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Lobb double monks

post #1 of 12
Thread Starter 
http://cgi.ebay.com/ws....me=WDVW Could I please elicit comments from the usual suspects as to what they think of the fact that these are seconds due to finish, and if the price is about right or not?  Thanks.
post #2 of 12
The seller asks much less than a pair of Lobbs at Hermes. But what's an "about right" price for shoes that won't "polish up" on your feet? In other words, Lobb shoes that don't shine are just shoes that don't shine. My advice is to buy a new pair of Edward Green monks in a store and get fit and quality for a little more money. Hermes makes their ready-mades in Green's former factory.
post #3 of 12
The "don't shine good" excuse is a little odd, don't you think? Also, as for the price, even perfect, brand-new Lobbs never seem to sell for more than $450 or so on EBay, regardless of how much they sell for at regular retail. Thus, I wouldn't say the price is an incredible bargain in the EBay scheme of things.
post #4 of 12
The "shine" defect does sound odd.... I have not bought clothes from Ebay, rather I go for art glass but I noticed that the seller prefers PayPal, but there is no PayPal Buyer Protection, so that is a bit off.  See:  Purchase Protection. Also, for that amount of money, you had better be sure that the shoe fits. I for one would not take such a risk with that amount, regardless of how "good" the deal is, if I have no experience with the shoe.
post #5 of 12
I presume, although I don't know for certain, that the seller gets his supplies from the John Lobb outlet shop in Northampton. I have never been to the shop, but I have heard that price for seconds ranges between GBP 125.00 and GBP 200.00. I personally wouldn't have any hesitation to buy sub-standards but I would like to see and inspect them first.
post #6 of 12
That shoe has JL's "bevelled bootmaker" sole and would retail, if in perfect condition, for over $1000. They're polished to a very high shine, so for them to be seconds because they won't take that shine doesn't exactly mean that they're going to turn out dull. The price seems to be on the high end of reasonable, although I'm with bengal-stripe about wanting to see the goods before buying seconds. Of more concern to me is that the seller doesn't have much feedback and apparently doesn't know the appropriate size conversion. Unlike other English shoes, JL Paris shoes have an American size a full size smaller than the size marked on the shoe. Add to that the fact that this shoe is made on the 7000 last, which runs large. It's a US 12 at least.
post #7 of 12
Those shoes were rejected by John Lobb and returned to the Northampton leather supplier who sold Lobb the calfskin, for the reason stated in the auction - Lobb had a hard time polishing them to their standards. The seller is either the leather supplier, or someone closely associated with them. I have this info on good authority. I have not seen a pair in person, but I'm sure the leather cannot be that bad, a little elbow grease and you would probably reach an above average shine. I would not hesitate to buy a pair if they had them in my size (they don't, I checked ) Of course, I never hesitate becasue if they don't fit I just put them back on ebay and get my money back out...
post #8 of 12
Quote:
Those shoes were rejected by John Lobb and returned to the Northampton leather supplier who sold Lobb the calfskin, for the reason stated in the auction - Lobb had a hard time polishing them to their standards. The seller is either the leather supplier, or someone closely associated with them. I have this info on good authority.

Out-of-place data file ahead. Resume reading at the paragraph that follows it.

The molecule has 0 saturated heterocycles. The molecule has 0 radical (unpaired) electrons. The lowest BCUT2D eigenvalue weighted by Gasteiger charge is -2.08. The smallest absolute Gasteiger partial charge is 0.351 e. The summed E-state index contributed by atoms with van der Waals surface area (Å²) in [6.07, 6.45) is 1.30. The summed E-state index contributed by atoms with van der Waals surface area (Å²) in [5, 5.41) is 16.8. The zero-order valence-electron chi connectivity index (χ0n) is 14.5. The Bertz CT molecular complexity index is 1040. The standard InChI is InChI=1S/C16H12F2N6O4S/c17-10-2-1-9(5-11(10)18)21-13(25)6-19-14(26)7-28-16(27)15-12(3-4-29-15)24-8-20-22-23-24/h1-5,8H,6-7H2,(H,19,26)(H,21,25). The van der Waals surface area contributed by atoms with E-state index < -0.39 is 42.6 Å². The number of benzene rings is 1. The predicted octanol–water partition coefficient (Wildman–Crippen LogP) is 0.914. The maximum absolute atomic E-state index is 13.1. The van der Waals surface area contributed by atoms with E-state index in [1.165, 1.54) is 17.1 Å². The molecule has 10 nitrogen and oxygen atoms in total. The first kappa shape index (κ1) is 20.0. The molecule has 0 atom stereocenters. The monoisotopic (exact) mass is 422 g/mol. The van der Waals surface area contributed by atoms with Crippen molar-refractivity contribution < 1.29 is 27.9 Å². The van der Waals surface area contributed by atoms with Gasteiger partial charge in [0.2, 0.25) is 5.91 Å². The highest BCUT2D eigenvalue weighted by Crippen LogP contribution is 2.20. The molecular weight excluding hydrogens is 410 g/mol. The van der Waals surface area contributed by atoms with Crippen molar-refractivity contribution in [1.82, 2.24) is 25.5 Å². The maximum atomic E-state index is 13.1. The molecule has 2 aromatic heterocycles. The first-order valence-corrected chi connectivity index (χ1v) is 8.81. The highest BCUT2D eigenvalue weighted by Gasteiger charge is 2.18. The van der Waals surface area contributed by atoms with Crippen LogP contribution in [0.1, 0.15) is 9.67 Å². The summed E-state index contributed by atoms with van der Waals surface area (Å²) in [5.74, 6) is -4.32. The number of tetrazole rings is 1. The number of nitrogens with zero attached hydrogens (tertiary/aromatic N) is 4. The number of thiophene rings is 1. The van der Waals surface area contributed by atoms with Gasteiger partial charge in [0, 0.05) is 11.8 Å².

A Harris, my understanding was that these rejects ended up on sale at JL's Northampton factory store. Could you clarify the criteria JL uses to send some rejected shoes back to the leather supplier and others to be sold at the factory store? Also, I noticed a few different stamps on JL shoes. The rejects typically have an "R" (in a circle) stamped on them. I have also seen an "S" stamp on shoes sold in the JL retail stores (not northampton factory store). Any clue what the "S" signifies ?
post #9 of 12
In this case, the defect was due to the leather, not the manufacturing process, so I suppose JL made the leather supplier take the shoes. If they went to the factory store, then JL would be taking the loss. As for the "S" stamp, maybe seconds? I don't really have a clue though. I've never been to the Northampton outlets.
post #10 of 12
Perhaps "sale" item, so that future returns of the shoe aren't given full-price credit. I shouldn't think that Lobb would have seconds/rejects on sale at a normal retail location. Have you ever seen seconds of anything at high-end a retailer?
post #11 of 12
Quote:
Perhaps "sale" item, so that future returns of the shoe aren't given full-price credit.  I shouldn't think that Lobb would have seconds/rejects on sale at a normal retail location.  Have you ever seen seconds of anything at high-end a retailer?
Shoefan, you are probably right about the "S" stamp being for sale items. However, this is probably only in the UK as I have not noticed that practice in the US. I do not recollect seeing rejects/seconds at JL retail/Hermes stores. However, I have seen C&J seconds (they call it "SUBS") at their flagship Jermyn street store, which I thought was unusual, especially since they too have a Northampton factory store...
post #12 of 12
Quote:
I do not recollect seeing rejects/seconds at JL retail/Hermes stores. However, I have seen C&J seconds (they call it "SUBS") at their flagship Jermyn street store, which I thought was unusual, especially since they too have a Northampton factory store...
The C&J seconds at the Jermyn Street store are all Handgrade shoes, which they don't sell at the Northampton factory shop.  (Damn.)
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